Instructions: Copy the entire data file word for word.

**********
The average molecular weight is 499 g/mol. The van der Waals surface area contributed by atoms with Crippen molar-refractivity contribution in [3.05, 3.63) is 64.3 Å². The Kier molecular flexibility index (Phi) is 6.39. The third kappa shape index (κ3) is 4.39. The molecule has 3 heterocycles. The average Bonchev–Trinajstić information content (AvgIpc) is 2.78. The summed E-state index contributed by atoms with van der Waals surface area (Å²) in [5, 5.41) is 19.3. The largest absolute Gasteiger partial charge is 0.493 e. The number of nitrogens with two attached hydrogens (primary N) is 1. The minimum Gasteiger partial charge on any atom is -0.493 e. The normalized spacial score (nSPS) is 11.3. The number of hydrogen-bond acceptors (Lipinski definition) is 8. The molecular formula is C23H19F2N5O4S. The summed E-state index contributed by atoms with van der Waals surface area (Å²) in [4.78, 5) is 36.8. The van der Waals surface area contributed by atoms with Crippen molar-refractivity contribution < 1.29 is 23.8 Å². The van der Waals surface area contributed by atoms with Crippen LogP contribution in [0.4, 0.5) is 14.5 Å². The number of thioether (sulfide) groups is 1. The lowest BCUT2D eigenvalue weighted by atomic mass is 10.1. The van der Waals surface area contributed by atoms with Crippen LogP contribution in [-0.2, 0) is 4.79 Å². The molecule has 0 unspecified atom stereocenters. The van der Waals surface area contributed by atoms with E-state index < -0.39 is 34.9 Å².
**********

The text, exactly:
The average molecular weight is 499 g/mol. The van der Waals surface area contributed by atoms with Crippen molar-refractivity contribution in [3.05, 3.63) is 64.3 Å². The Kier molecular flexibility index (Phi) is 6.39. The third kappa shape index (κ3) is 4.39. The molecule has 3 heterocycles. The average Bonchev–Trinajstić information content (AvgIpc) is 2.78. The summed E-state index contributed by atoms with van der Waals surface area (Å²) in [5, 5.41) is 19.3. The largest absolute Gasteiger partial charge is 0.493 e. The number of nitrogens with two attached hydrogens (primary N) is 1. The minimum Gasteiger partial charge on any atom is -0.493 e. The normalized spacial score (nSPS) is 11.3. The number of hydrogen-bond acceptors (Lipinski definition) is 8. The molecular formula is C23H19F2N5O4S. The summed E-state index contributed by atoms with van der Waals surface area (Å²) in [4.78, 5) is 36.8. The van der Waals surface area contributed by atoms with Crippen molar-refractivity contribution < 1.29 is 23.8 Å². The van der Waals surface area contributed by atoms with Crippen LogP contribution in [0.4, 0.5) is 14.5 Å². The number of thioether (sulfide) groups is 1. The lowest BCUT2D eigenvalue weighted by atomic mass is 10.1. The van der Waals surface area contributed by atoms with Crippen LogP contribution in [-0.2, 0) is 4.79 Å². The molecule has 0 unspecified atom stereocenters. The van der Waals surface area contributed by atoms with E-state index < -0.39 is 34.9 Å².